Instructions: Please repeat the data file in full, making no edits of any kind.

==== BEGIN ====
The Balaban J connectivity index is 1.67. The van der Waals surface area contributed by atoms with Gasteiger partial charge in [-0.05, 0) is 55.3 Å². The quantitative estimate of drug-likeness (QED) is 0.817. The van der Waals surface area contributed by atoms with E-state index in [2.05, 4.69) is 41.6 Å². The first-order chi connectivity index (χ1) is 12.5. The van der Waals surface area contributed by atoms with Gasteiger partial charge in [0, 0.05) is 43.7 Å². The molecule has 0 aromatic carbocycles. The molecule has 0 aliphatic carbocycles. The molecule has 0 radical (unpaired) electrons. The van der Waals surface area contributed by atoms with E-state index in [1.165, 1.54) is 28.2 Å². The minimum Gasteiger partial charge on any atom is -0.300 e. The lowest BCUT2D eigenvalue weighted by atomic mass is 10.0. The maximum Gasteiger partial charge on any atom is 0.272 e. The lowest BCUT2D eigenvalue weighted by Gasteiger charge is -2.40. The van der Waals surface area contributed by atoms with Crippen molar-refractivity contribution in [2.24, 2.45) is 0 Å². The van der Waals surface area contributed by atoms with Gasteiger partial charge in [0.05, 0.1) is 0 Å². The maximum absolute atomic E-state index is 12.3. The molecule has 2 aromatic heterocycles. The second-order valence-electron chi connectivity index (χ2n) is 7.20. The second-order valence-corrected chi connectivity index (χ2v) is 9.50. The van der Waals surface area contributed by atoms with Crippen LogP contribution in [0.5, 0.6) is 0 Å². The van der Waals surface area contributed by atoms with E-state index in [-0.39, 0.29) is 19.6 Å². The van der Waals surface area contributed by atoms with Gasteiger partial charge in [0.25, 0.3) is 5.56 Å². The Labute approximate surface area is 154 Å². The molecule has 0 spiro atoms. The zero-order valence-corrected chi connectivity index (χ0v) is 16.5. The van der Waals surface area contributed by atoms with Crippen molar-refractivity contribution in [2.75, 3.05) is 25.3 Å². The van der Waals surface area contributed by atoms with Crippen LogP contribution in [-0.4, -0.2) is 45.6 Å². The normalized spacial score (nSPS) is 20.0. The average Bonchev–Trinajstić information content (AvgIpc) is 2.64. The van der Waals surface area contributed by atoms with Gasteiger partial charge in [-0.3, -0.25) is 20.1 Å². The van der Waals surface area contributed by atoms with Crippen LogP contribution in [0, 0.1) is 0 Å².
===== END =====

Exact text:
The Balaban J connectivity index is 1.67. The van der Waals surface area contributed by atoms with Gasteiger partial charge in [-0.05, 0) is 55.3 Å². The quantitative estimate of drug-likeness (QED) is 0.817. The van der Waals surface area contributed by atoms with E-state index in [2.05, 4.69) is 41.6 Å². The first-order chi connectivity index (χ1) is 12.5. The van der Waals surface area contributed by atoms with Gasteiger partial charge in [0, 0.05) is 43.7 Å². The molecule has 0 aromatic carbocycles. The molecule has 0 aliphatic carbocycles. The molecule has 0 radical (unpaired) electrons. The van der Waals surface area contributed by atoms with E-state index in [1.165, 1.54) is 28.2 Å². The minimum Gasteiger partial charge on any atom is -0.300 e. The lowest BCUT2D eigenvalue weighted by atomic mass is 10.0. The maximum Gasteiger partial charge on any atom is 0.272 e. The lowest BCUT2D eigenvalue weighted by Gasteiger charge is -2.40. The van der Waals surface area contributed by atoms with Crippen molar-refractivity contribution in [2.24, 2.45) is 0 Å². The van der Waals surface area contributed by atoms with Gasteiger partial charge in [0.05, 0.1) is 0 Å². The maximum absolute atomic E-state index is 12.3. The molecule has 2 aromatic heterocycles. The second-order valence-electron chi connectivity index (χ2n) is 7.20. The second-order valence-corrected chi connectivity index (χ2v) is 9.50. The van der Waals surface area contributed by atoms with Crippen LogP contribution in [0.5, 0.6) is 0 Å². The van der Waals surface area contributed by atoms with E-state index in [-0.39, 0.29) is 19.6 Å². The van der Waals surface area contributed by atoms with Gasteiger partial charge in [0.25, 0.3) is 5.56 Å². The Labute approximate surface area is 154 Å². The molecule has 0 spiro atoms. The zero-order valence-corrected chi connectivity index (χ0v) is 16.5. The van der Waals surface area contributed by atoms with Crippen molar-refractivity contribution in [2.75, 3.05) is 25.3 Å². The van der Waals surface area contributed by atoms with Crippen LogP contribution in [-0.4, -0.2) is 45.6 Å². The normalized spacial score (nSPS) is 20.0. The average Bonchev–Trinajstić information content (AvgIpc) is 2.64. The van der Waals surface area contributed by atoms with Gasteiger partial charge in [-0.3, -0.25) is 20.1 Å². The van der Waals surface area contributed by atoms with Crippen LogP contribution in [0, 0.1) is 0 Å².